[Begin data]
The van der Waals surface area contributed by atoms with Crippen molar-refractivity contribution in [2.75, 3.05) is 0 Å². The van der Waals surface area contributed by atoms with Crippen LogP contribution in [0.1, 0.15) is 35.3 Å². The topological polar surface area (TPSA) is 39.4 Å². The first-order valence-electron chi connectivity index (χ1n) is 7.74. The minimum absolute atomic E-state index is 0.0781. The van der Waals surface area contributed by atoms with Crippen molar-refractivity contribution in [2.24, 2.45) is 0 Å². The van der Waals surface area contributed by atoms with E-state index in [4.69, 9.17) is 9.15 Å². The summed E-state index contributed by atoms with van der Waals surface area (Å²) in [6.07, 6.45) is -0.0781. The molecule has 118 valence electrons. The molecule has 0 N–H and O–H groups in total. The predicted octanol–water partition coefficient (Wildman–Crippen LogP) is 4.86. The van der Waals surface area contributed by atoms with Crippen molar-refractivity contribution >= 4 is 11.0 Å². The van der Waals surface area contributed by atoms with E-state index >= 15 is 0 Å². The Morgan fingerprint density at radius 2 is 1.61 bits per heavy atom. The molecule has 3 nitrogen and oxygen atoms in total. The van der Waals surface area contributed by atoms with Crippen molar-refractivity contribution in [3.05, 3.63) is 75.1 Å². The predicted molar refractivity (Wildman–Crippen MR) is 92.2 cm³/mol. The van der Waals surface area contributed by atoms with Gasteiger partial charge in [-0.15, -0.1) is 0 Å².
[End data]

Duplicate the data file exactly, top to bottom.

The van der Waals surface area contributed by atoms with Crippen molar-refractivity contribution in [2.75, 3.05) is 0 Å². The van der Waals surface area contributed by atoms with Crippen LogP contribution in [0.1, 0.15) is 35.3 Å². The topological polar surface area (TPSA) is 39.4 Å². The first-order valence-electron chi connectivity index (χ1n) is 7.74. The minimum absolute atomic E-state index is 0.0781. The van der Waals surface area contributed by atoms with Crippen molar-refractivity contribution in [2.24, 2.45) is 0 Å². The van der Waals surface area contributed by atoms with E-state index in [4.69, 9.17) is 9.15 Å². The summed E-state index contributed by atoms with van der Waals surface area (Å²) in [6.07, 6.45) is -0.0781. The molecule has 118 valence electrons. The molecule has 0 N–H and O–H groups in total. The predicted octanol–water partition coefficient (Wildman–Crippen LogP) is 4.86. The van der Waals surface area contributed by atoms with Crippen molar-refractivity contribution >= 4 is 11.0 Å². The van der Waals surface area contributed by atoms with E-state index >= 15 is 0 Å². The Morgan fingerprint density at radius 2 is 1.61 bits per heavy atom. The molecule has 3 nitrogen and oxygen atoms in total. The van der Waals surface area contributed by atoms with Crippen molar-refractivity contribution in [3.05, 3.63) is 75.1 Å². The predicted molar refractivity (Wildman–Crippen MR) is 92.2 cm³/mol. The van der Waals surface area contributed by atoms with Gasteiger partial charge in [-0.15, -0.1) is 0 Å².